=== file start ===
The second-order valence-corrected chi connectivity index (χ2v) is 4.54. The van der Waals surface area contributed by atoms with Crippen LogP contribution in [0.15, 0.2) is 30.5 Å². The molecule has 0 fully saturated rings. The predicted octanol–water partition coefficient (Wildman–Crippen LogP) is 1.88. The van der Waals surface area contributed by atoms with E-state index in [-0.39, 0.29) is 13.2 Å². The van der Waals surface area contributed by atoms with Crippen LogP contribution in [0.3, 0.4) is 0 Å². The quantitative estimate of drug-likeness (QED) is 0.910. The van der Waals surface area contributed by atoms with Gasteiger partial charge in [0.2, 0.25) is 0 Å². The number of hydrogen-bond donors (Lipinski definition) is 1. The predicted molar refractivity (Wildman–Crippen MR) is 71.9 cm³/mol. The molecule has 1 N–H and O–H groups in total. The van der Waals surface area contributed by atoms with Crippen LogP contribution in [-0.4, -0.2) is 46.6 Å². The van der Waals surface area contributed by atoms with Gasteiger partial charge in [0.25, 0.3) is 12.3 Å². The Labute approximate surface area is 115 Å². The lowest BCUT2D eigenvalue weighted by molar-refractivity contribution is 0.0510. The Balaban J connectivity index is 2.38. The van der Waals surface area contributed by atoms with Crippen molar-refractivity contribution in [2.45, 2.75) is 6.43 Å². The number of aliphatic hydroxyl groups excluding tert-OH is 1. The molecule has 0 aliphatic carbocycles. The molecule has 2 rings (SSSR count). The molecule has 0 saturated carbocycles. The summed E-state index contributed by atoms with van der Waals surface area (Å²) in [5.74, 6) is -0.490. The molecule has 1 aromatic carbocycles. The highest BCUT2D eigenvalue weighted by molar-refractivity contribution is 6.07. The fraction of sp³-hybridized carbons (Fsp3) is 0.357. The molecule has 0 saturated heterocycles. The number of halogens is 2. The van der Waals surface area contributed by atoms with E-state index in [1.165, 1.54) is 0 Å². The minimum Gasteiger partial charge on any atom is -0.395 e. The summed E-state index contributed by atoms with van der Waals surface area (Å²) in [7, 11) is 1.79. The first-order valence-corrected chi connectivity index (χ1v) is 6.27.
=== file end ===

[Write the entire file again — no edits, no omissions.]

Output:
The second-order valence-corrected chi connectivity index (χ2v) is 4.54. The van der Waals surface area contributed by atoms with Crippen LogP contribution in [0.15, 0.2) is 30.5 Å². The molecule has 0 fully saturated rings. The predicted octanol–water partition coefficient (Wildman–Crippen LogP) is 1.88. The van der Waals surface area contributed by atoms with E-state index in [-0.39, 0.29) is 13.2 Å². The van der Waals surface area contributed by atoms with Crippen LogP contribution in [0.3, 0.4) is 0 Å². The quantitative estimate of drug-likeness (QED) is 0.910. The van der Waals surface area contributed by atoms with Gasteiger partial charge in [0.2, 0.25) is 0 Å². The number of hydrogen-bond donors (Lipinski definition) is 1. The predicted molar refractivity (Wildman–Crippen MR) is 71.9 cm³/mol. The molecule has 1 N–H and O–H groups in total. The van der Waals surface area contributed by atoms with Crippen LogP contribution in [-0.4, -0.2) is 46.6 Å². The van der Waals surface area contributed by atoms with Gasteiger partial charge in [0.25, 0.3) is 12.3 Å². The Labute approximate surface area is 115 Å². The lowest BCUT2D eigenvalue weighted by molar-refractivity contribution is 0.0510. The Balaban J connectivity index is 2.38. The van der Waals surface area contributed by atoms with Crippen molar-refractivity contribution in [2.45, 2.75) is 6.43 Å². The number of aliphatic hydroxyl groups excluding tert-OH is 1. The molecule has 0 aliphatic carbocycles. The molecule has 2 rings (SSSR count). The molecule has 0 saturated carbocycles. The summed E-state index contributed by atoms with van der Waals surface area (Å²) in [5.74, 6) is -0.490. The molecule has 1 aromatic carbocycles. The highest BCUT2D eigenvalue weighted by molar-refractivity contribution is 6.07. The fraction of sp³-hybridized carbons (Fsp3) is 0.357. The molecule has 0 saturated heterocycles. The number of halogens is 2. The van der Waals surface area contributed by atoms with E-state index in [1.165, 1.54) is 0 Å². The minimum Gasteiger partial charge on any atom is -0.395 e. The summed E-state index contributed by atoms with van der Waals surface area (Å²) in [7, 11) is 1.79. The first-order valence-corrected chi connectivity index (χ1v) is 6.27.